Name: Karen Klein (1969-Present)
Place: Grand Canyon, AZ
Feat: Walked 30 hours straight for 26 miles through a blizzard
On Christmas Eve, most families are safe at home relaxing with friends and family. The Klein family is not. Far from it. They are stranded in a blizzard with no one around for dozens of miles.
On December 24th, the Klein family - Karen, Eric, and their son Isaac - are en route to the Northern Rim of Arizona’s Grand Canyon. Arizona no doubt brings to mind images of the barren desert and scorching sun. It probably doesn’t bring to mind images of snow. But on this night there was a lot of it — about three feet and falling fast.
After multiple hours of driving though the snowstorm on deserted roads, the Klein’s car gets stuck. It’s Christmas Eve and they are in a blizzard dozens of miles from human contact with no cell reception. What do you do in a situation like this? You take action.
Because Eric recently had back surgery and Karen is a triathlete, the family decides that Karen should go for help. So equipped with a small box of Cheerios, a bottle of water, and her dying cellphone, she sets out into the storm.
Thankfully, Karen has taken some wilderness survival courses so she's not completely out of her element. But these classes likely did not prepare her for continuous hours of marching in a blizzard, severely under equipped. Karen follows the road, trying to make her way to the nearest highway, not realizing that it’s closed for the winter. When she discovers this, she decides to press on to a ranger station near the park entrance.
By now, Karen has been hiking for hours through this blizzard. Snow is falling so fast that she has to use her phone’s flashlight to see where she’s going. The phone quickly dies. Desperate for energy and warmth, she starts to eat twigs and drink her own urine. From her wilderness classes, she knows which twigs are edible and to not eat snow because it will accelerate her heat loss. At one point she rests under a tree, but doesn't stay long because she’s afraid that she might fall asleep and not wake up.
After 20 hours of trudging through the blizzard, Karen takes off a shoe to remove the ice inside. Fortunately, she gets the ice out. Unfortunately, she can't get the shoe back on. She leaves the shoe because who needs it when you’re walking through three feet of snow. Without the shoe, her leg begins to cramp and she has to physically lift her leg for each step. Every 10 feet, she collapses. Then she gets up, walks 10 more feet, and collapses again. She does this for 9 hours straight, until she covers the last 4 miles to the ranger station.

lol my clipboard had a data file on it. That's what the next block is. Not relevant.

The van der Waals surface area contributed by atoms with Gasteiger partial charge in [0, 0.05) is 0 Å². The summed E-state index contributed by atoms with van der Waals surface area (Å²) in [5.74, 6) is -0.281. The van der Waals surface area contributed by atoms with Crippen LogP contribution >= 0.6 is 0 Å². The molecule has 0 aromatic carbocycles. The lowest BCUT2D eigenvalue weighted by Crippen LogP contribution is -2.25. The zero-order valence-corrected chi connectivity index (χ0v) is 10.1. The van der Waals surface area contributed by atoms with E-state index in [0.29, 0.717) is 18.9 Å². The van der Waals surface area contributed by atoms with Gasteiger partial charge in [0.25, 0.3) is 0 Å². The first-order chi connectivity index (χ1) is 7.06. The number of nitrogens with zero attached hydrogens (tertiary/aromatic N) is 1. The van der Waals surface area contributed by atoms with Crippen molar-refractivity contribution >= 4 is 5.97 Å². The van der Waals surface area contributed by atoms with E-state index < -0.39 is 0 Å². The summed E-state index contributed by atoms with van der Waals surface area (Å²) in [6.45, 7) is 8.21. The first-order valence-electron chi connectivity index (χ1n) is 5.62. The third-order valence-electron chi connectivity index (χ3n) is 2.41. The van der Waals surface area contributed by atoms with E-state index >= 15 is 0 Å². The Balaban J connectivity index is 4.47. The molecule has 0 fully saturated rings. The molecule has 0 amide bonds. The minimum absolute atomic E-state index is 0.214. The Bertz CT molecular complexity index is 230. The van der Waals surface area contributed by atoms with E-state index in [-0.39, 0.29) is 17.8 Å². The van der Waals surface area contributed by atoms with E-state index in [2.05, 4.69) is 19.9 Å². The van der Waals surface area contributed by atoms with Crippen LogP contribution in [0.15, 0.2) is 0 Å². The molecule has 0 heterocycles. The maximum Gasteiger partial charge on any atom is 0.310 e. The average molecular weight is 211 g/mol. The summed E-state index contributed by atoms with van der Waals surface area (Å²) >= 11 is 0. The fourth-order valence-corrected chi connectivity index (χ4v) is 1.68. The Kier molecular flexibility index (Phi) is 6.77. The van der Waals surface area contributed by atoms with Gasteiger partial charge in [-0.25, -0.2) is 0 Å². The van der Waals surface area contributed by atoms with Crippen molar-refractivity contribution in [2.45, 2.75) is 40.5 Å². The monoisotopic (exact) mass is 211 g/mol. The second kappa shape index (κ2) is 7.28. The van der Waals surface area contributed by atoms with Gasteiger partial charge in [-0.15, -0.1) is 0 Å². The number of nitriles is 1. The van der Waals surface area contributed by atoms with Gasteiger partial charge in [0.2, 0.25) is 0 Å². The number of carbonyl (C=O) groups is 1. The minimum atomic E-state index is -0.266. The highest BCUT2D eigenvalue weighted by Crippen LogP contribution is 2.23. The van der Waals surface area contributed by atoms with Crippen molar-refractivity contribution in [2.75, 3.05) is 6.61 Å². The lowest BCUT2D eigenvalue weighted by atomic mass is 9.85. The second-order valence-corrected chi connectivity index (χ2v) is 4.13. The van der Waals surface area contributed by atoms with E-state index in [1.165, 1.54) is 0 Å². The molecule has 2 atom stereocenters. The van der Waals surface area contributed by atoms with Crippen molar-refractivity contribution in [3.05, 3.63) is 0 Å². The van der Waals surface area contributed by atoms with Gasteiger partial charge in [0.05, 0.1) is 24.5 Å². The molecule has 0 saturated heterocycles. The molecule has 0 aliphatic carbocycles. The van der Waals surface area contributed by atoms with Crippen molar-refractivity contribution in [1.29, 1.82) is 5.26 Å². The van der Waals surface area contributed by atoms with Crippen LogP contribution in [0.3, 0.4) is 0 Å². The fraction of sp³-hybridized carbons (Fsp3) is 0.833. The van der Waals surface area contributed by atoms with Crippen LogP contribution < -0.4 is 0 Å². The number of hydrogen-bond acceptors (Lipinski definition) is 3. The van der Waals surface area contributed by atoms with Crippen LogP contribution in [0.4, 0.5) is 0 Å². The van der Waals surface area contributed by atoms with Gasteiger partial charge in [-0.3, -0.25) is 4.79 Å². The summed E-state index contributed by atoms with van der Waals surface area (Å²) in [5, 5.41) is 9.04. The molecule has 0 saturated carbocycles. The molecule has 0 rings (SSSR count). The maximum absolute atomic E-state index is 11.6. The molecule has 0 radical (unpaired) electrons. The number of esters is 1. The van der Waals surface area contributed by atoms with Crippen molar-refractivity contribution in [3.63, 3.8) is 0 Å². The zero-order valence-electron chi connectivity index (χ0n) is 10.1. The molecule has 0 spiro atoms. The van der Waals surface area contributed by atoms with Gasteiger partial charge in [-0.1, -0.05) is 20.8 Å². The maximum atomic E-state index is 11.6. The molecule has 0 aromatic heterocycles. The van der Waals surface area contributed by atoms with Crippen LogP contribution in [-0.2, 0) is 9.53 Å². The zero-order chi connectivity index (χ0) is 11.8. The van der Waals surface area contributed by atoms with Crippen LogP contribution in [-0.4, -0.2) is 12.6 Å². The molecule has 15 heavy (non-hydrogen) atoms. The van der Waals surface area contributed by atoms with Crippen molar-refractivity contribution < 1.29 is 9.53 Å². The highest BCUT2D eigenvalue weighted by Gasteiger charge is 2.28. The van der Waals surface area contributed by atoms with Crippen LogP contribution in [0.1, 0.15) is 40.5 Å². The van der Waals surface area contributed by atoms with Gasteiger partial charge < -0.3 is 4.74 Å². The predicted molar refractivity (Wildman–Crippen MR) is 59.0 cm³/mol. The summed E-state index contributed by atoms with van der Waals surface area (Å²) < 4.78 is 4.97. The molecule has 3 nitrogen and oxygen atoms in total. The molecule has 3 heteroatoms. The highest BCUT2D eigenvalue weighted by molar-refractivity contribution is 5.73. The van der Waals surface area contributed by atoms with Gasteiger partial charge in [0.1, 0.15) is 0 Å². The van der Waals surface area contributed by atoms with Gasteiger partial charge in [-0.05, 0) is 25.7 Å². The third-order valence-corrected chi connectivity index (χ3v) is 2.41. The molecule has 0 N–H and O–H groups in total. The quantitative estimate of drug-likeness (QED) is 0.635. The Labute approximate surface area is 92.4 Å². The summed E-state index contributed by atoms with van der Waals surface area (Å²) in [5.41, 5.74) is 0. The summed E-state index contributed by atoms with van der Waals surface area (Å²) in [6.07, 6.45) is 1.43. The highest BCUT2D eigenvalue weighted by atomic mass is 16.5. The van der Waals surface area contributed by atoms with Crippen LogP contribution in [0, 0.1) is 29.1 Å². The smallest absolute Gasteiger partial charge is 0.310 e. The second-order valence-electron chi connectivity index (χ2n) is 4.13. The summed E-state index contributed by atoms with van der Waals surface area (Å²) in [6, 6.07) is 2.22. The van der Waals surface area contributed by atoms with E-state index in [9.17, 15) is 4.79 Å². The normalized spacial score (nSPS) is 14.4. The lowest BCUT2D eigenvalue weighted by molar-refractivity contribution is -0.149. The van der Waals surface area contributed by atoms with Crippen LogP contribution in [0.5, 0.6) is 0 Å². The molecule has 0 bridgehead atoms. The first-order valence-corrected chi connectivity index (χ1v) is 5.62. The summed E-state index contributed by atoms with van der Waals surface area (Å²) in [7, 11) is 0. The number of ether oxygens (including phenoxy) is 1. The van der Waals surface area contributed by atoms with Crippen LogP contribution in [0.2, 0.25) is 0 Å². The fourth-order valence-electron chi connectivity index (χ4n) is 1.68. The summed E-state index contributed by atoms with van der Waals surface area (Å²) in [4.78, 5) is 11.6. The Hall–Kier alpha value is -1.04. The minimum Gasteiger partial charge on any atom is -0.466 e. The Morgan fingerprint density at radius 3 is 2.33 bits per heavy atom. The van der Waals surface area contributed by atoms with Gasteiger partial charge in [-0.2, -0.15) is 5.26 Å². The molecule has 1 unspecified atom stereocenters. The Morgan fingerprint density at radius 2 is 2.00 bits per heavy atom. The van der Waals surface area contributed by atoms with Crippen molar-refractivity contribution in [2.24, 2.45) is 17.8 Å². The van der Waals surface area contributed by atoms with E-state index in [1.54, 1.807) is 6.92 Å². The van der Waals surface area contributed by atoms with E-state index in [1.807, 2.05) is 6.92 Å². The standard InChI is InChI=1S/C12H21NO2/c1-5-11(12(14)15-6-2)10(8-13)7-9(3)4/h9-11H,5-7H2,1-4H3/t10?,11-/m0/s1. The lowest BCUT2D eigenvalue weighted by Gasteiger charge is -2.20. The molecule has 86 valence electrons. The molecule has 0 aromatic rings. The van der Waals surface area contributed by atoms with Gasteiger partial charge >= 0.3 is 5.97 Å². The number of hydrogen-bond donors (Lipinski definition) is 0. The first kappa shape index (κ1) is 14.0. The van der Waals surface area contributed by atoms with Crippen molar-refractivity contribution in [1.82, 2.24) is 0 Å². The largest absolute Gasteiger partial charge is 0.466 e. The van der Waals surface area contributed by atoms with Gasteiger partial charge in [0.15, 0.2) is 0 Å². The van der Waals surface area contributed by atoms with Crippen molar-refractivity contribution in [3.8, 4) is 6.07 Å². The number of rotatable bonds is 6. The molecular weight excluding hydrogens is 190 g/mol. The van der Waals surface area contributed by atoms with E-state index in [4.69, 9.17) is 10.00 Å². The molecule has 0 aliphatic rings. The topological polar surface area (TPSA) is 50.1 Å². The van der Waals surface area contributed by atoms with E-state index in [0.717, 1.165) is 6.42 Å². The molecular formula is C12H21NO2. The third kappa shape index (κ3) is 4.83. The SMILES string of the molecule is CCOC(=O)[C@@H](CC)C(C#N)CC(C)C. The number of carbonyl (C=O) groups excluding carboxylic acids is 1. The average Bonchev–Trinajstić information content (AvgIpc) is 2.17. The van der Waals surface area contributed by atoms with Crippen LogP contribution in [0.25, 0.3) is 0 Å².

Finding the station deserted, she breaks in and is found a few hours later. Her husband and son are extracted on snowmobiles and she’s transported to a nearby hospital. Despite severe dehydration, exposure, hypothermia, cramping, and losing a shoe, she had trudged 26 miles over 30 continuous hours through a blizzard.
Unlike many individuals that we’ve featured, Karen Klein is not world famous. She is not a legendary explorer, a celebrated Olympian, or a Guinness record holder. She’s a normal person. Yet this normal person was able to do something very abnormal — hike through a blizzard for 30 hours straight on a few Cheerios, twigs, and her own urine. How? She had no other option.
Upon the eve of battle, a Roman commander famously burned the boats that he and his army had arrived on so that they would have no option to retreat. They had to win or die. Karen had a similar situation — make it to the ranger station or die.
Karen’s absence of choice is key to understanding how she was able to do what she did. When you eliminating the option of retreat, you are able to push further than you would otherwise be able to. Take the example of two people — Jon and Dany. Jon climbs on the gym’s StairMaster for an hour and steps off when he gets tired. Dany hikes a mountain and also gets tired after an hour. She’s just as tired as Jon, but there’s no stepping off for her, no safety-net. She has no choice but to hike another hour back down. When you eliminate the safety-net, you eliminate the temptation to quit. When you eliminate the temptation to quit, you don’t quit. When you don’t quit, you conquer.
If you know a person or group who you think embodies grit and perseverance, send your suggestion to email@example.com ― if we write on it, we'll toss you a shout out and send you a free box of bars.